By: Faith Pearce

(3 min read)

I have had many battles with myself and gone round and round in circles. I have held on to so much shame and beat myself up. But I’m learning that the only way to move forward is to stop hiding and be open and transparent. 

I may go around in circles, but that’s how I process. I am so angry with myself. Embarrassed, annoyed, and frustrated. I keep asking myself, “Why am I here again”? Then I’ve not made any changes because I thought ok, I needed to understand “WHY” I have sat with this for months. What motivates my actions? What am I talking about? And I will get to the point, but being open about this feels very uncomfortable because I feel like I’ve taken a step backward. Second, I feel disappointed in myself and feel others would be. Third, I have gone through this process before and know how hard it was to change it and how much I hate it. Why am I doing something I hate? 

This was my starting point, the “Why?” In my previous blogs, I have talked about the big changes in my life recently with my daughter leaving for university, which really hit me hard. Not only did it feel like a death, but this change also increased anxiety and disrupted sleep. I couldn’t connect with my feelings as it was so raw and painful like stabbed in the heart. I felt lost and alone. So I fell back to old coping mechanisms that were familiar and comforting. I started smoking again. After a whole year of not smoking and being nicotine free, I started again. Even writing this now is hard. And I feel sadness and tears overwhelming me. But I know I need to let them flow. Because the only way to change is to do things differently. To stop masking and avoiding the difficult feelings is to just let them be. Discomfort isn’t bad. It is growth.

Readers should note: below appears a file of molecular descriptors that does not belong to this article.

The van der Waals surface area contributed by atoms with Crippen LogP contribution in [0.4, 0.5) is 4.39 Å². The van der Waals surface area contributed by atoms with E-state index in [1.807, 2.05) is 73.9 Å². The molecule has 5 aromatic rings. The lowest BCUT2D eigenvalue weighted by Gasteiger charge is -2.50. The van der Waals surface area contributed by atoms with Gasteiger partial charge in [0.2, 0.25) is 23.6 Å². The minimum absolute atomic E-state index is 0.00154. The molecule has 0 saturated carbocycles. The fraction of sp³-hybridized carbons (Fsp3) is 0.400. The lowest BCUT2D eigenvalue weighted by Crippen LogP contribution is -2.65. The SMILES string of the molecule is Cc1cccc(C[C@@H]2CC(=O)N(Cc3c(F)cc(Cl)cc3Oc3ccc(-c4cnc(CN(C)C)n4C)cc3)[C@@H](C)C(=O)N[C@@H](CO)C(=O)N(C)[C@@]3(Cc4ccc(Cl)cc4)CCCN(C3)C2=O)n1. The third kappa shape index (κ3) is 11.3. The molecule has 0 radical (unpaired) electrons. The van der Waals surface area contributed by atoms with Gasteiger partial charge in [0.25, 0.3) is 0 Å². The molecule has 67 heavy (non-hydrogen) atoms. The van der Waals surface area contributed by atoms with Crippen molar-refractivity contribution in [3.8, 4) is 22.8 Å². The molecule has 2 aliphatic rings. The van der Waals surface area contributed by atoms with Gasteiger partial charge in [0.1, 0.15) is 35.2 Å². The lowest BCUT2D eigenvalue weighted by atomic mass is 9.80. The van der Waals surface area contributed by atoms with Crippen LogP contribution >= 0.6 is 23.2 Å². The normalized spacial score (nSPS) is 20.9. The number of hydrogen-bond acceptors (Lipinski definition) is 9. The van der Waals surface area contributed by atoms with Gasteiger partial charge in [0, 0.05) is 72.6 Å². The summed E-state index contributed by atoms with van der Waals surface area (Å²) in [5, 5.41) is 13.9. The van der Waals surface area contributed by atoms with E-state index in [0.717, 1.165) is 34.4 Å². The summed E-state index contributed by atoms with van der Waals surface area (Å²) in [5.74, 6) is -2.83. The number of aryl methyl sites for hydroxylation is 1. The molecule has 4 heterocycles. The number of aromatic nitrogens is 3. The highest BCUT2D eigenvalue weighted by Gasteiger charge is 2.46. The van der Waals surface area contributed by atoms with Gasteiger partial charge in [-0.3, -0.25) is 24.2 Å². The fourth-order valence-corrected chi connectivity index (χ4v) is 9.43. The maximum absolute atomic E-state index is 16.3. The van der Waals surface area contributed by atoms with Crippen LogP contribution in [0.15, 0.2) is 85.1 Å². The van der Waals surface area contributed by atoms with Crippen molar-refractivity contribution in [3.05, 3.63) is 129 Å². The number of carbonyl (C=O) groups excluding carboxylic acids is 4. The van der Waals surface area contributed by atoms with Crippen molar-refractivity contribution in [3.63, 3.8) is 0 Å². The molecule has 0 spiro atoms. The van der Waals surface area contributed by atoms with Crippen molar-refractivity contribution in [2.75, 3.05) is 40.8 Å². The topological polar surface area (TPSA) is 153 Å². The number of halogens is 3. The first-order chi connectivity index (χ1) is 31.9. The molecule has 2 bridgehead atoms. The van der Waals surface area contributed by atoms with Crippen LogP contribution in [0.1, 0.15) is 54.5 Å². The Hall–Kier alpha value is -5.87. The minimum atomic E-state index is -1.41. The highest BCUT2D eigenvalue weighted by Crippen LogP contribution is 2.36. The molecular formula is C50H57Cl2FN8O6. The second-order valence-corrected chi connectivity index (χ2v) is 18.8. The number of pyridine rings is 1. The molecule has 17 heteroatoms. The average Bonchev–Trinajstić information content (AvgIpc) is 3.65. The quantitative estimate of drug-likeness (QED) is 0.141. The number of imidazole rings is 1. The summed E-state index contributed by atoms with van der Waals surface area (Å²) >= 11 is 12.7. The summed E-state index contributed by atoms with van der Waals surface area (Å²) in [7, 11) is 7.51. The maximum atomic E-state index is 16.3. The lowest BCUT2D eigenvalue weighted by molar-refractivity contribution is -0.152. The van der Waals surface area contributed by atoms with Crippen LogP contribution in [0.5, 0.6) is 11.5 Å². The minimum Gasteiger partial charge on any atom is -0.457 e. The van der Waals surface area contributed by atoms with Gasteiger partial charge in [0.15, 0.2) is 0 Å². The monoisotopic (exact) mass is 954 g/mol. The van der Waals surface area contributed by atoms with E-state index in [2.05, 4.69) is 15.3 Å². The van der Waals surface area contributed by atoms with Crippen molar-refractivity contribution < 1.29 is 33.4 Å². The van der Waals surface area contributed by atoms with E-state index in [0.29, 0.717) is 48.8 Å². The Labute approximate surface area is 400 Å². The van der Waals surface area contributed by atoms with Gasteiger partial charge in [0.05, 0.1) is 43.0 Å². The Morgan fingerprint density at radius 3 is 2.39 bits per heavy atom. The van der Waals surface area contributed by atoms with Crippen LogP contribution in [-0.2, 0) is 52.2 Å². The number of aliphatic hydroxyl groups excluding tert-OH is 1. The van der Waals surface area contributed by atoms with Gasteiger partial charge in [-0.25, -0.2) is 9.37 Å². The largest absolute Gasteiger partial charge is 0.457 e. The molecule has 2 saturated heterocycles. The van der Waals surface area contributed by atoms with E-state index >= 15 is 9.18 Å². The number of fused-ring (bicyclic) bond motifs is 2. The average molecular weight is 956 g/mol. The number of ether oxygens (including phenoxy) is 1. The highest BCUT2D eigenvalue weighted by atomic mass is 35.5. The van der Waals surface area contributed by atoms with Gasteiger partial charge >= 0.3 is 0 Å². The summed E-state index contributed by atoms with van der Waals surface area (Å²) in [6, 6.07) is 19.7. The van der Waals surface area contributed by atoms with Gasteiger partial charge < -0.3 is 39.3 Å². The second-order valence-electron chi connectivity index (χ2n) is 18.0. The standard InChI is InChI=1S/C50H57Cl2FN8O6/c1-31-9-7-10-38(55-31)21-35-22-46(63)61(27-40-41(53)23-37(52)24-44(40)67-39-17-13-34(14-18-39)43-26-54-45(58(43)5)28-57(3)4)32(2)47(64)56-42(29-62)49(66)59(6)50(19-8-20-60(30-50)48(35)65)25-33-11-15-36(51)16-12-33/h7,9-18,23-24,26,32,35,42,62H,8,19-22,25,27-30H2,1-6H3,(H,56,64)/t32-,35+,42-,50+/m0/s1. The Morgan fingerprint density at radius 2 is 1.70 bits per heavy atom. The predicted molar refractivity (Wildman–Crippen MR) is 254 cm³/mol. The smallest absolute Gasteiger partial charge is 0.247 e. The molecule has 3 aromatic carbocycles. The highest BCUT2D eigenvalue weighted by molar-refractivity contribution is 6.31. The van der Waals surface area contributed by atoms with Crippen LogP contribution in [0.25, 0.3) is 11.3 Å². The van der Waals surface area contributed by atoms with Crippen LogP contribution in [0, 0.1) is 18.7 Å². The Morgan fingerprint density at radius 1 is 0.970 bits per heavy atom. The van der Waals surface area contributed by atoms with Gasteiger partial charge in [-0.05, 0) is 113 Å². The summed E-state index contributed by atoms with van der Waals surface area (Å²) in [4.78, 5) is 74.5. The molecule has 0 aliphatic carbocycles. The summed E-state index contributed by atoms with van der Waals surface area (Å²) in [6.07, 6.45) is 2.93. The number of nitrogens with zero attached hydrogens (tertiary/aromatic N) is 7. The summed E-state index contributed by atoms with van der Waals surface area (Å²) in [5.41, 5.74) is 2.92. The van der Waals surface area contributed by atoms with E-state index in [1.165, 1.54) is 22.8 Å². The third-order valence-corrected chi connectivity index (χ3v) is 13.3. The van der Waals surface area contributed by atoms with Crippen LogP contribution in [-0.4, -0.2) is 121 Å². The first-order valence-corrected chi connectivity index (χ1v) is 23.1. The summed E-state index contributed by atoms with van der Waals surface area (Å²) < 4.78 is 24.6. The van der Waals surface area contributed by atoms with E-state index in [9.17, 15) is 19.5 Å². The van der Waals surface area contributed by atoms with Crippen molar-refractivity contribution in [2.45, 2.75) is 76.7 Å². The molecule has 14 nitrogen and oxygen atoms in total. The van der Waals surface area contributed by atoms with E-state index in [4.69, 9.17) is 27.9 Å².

I am not perfect. I am only human. I have beat myself up long enough with, “Why are you so fucking stupid to do this? Now you will have to go through the nicotine withdrawal all over again,” which was absolutely awful. Feeling like your skin itches and your brain constantly screams for the dopamine hit it is used to having, the body’s blood sugars go crazy, and moods fluctuate rapidly. 

For me, the emotional ups and downs are where I have learned my biggest lesson. 

I know any addiction cannot just be stopped. Physically we need dopamine. It helps the nerves send messages to the cells; without it, we could not function. Low levels are linked to restless leg syndrome, Parkinson’s disease, and depression. 

So when I shut down following my daughter leaving, I stopped doing any activity. I didn’t write, draw, paint, dance, or sing. I stopped listening to music or creating nice foods in the kitchen just for me. 

All these activities increase dopamine, and I stopped everything. It makes sense to me that my brain was screaming for something. 

Where does that leave me now? Well, firstly, I am listening to music daily and being more present in nature. I am also cooking nice food again. 

Most importantly, I am allowing myself to process my feelings without judgment. If I feel sad and cry, it is ok. I am not going to hold onto the negative feelings anymore because all they serve is to keep me in the same place. I am only human, and I recognize why I did what I did, but there is a better way. I am creating positive activities that make me feel good and give me the dopamine hit

Oh yes, and of course, I am giving up smoking…again.

Wish me luck.

Faith Pearce 
                                                                     All Things Wellness, LLC

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